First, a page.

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Medication Errors During Labor and Delivery Can Cause Catastrophic Birth InjuriesPharmacological advances have made pregnancy, labor, and delivery safer and less painful than in decades past. Unfortunately, the risks associated with certain medications are not always fully understood. Improper use of medications can cause serious injury or even death to a mother or an infant. If a doctor or other medical professional’s negligence results in a preventable birth injury, the victim or the victim’s surviving loved ones may have a valid medical malpractice claim. Compensation for past medical bills, future medical care, pain and suffering, and other damages may be available.

Medication Mistakes That Often Lead to Medical Malpractice Claims

Any patient can suffer injury or death from mistakes involving medications or medical procedures; however, pregnant women are especially vulnerable to medical mistakes. The birth process is already very hard on a woman’s body. When doctors and other medical staff do not uphold their duty to provide competent medical care, they put the woman’s life and the life of her unborn child in danger. One of the most egregious types of medical negligence occurs when a pregnant woman is given the wrong type of medication. Doctors, nurses, or other staff may misread the medication label or otherwise become confused and administer the wrong drug. Another serious error occurs when a woman is given an inaccurate dose of a medication.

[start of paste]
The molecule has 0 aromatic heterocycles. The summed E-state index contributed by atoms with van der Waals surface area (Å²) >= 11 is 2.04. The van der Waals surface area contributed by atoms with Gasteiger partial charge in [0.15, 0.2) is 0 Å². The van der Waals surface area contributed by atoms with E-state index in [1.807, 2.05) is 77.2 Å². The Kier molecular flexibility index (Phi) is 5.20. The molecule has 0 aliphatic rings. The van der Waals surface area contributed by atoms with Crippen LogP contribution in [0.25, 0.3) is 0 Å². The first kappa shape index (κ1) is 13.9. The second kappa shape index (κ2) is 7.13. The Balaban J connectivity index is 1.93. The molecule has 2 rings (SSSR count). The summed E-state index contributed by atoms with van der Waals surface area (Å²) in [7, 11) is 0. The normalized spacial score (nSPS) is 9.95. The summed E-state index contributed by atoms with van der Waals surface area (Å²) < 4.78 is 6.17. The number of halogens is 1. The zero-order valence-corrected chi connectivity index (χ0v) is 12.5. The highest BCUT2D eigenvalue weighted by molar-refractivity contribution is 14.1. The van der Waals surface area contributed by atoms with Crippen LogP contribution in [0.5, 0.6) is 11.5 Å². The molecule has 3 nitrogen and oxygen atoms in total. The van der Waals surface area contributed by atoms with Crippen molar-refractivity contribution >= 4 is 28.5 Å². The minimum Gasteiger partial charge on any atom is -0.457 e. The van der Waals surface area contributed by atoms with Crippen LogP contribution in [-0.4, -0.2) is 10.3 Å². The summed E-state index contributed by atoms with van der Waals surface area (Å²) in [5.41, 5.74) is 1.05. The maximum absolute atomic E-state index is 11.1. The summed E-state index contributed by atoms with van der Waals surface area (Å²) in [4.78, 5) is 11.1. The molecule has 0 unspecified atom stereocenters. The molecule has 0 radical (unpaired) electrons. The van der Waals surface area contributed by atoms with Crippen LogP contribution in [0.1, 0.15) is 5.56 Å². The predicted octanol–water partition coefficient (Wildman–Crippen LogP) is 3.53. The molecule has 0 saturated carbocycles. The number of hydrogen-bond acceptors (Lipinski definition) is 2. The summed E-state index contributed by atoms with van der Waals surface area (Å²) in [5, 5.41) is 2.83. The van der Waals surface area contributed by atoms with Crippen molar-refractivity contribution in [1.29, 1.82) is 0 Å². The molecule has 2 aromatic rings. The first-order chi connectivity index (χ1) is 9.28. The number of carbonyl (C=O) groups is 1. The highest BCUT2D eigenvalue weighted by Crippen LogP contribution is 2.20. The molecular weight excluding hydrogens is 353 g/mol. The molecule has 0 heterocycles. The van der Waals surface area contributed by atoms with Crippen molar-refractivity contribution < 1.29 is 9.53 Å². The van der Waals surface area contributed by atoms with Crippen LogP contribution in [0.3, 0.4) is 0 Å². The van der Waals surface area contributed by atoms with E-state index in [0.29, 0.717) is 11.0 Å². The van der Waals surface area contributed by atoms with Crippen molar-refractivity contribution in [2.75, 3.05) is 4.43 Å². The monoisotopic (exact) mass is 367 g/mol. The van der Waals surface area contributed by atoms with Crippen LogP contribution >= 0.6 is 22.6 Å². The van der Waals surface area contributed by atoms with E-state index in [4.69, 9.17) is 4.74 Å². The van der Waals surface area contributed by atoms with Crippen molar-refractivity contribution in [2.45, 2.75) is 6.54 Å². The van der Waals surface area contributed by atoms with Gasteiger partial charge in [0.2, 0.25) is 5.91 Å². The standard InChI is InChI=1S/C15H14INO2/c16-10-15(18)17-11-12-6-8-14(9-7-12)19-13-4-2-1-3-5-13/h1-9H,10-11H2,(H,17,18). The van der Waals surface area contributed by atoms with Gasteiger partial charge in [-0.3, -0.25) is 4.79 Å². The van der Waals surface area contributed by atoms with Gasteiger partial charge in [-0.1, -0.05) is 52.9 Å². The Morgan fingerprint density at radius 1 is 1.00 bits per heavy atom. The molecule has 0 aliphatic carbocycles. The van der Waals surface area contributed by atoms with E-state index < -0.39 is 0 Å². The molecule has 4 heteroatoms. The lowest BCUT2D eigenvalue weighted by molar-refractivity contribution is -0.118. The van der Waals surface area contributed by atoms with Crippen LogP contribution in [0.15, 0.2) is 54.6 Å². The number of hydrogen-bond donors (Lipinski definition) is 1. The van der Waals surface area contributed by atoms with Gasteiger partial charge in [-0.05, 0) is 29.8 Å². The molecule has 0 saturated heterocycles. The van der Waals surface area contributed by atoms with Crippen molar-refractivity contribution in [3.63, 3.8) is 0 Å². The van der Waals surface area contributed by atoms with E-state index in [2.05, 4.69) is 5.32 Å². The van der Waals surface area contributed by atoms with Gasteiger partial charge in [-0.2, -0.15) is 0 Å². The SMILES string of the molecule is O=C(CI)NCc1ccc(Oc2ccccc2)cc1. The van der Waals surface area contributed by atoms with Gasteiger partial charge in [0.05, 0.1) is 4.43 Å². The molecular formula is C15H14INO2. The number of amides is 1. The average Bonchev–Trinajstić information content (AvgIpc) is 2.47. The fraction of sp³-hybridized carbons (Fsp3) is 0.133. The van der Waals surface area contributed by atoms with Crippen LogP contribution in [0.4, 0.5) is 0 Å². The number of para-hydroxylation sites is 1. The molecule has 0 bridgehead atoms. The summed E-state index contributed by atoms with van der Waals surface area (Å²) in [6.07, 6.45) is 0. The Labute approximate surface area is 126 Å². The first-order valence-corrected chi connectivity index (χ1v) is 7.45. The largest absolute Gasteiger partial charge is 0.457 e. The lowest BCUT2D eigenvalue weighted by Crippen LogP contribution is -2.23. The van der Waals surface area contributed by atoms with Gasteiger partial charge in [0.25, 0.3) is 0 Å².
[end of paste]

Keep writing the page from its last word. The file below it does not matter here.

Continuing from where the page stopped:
Medication Errors Involving Pitocin

When labor is not progressing normally, an infant can be at risk of asphyxia and other dangerous conditions. Consequently, a doctor may choose to use medications to expedite the birth. A synthetic version of the hormone oxytocin is sometimes used to accelerate delivery despite the risks associated with this drug. This medication, often referred to by the brand names Pitocin and Syntocinon, makes the mother’s uterus contract. There is significant debate as to the effectiveness and safety of this medication. If Pitocin is administered incorrectly or at an excessive dose, the mother’s contractions may become too intense and cause a detached placenta or “placental abruption.” If the placenta becomes partially or fully separated from the uterus, the infant will be deprived of oxygen and nutrients. This could lead to fetal brain injuries, hypoxic ischemic encephalopathy (HIE), fetal stroke, stillbirth, and maternal hemorrhaging.